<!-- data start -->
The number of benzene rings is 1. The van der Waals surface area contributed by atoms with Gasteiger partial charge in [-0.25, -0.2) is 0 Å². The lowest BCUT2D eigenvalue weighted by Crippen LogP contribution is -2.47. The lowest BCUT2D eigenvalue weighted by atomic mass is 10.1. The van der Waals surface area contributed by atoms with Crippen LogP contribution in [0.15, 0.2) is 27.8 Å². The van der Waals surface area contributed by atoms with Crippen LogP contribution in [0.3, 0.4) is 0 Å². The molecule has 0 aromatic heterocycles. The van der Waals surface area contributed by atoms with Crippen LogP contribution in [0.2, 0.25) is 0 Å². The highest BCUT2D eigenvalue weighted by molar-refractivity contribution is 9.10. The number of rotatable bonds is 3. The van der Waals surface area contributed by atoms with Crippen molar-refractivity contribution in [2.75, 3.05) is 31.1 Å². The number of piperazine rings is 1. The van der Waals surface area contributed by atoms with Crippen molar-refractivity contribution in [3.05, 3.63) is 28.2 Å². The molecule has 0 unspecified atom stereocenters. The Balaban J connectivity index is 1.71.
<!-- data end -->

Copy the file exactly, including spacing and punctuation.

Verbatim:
The number of benzene rings is 1. The van der Waals surface area contributed by atoms with Gasteiger partial charge in [-0.25, -0.2) is 0 Å². The lowest BCUT2D eigenvalue weighted by Crippen LogP contribution is -2.47. The lowest BCUT2D eigenvalue weighted by atomic mass is 10.1. The van der Waals surface area contributed by atoms with Crippen LogP contribution in [0.15, 0.2) is 27.8 Å². The van der Waals surface area contributed by atoms with Crippen LogP contribution in [0.3, 0.4) is 0 Å². The molecule has 0 aromatic heterocycles. The van der Waals surface area contributed by atoms with Crippen LogP contribution in [0.2, 0.25) is 0 Å². The highest BCUT2D eigenvalue weighted by molar-refractivity contribution is 9.10. The number of rotatable bonds is 3. The van der Waals surface area contributed by atoms with Crippen molar-refractivity contribution in [2.75, 3.05) is 31.1 Å². The number of piperazine rings is 1. The van der Waals surface area contributed by atoms with Crippen molar-refractivity contribution in [3.05, 3.63) is 28.2 Å². The molecule has 0 unspecified atom stereocenters. The Balaban J connectivity index is 1.71.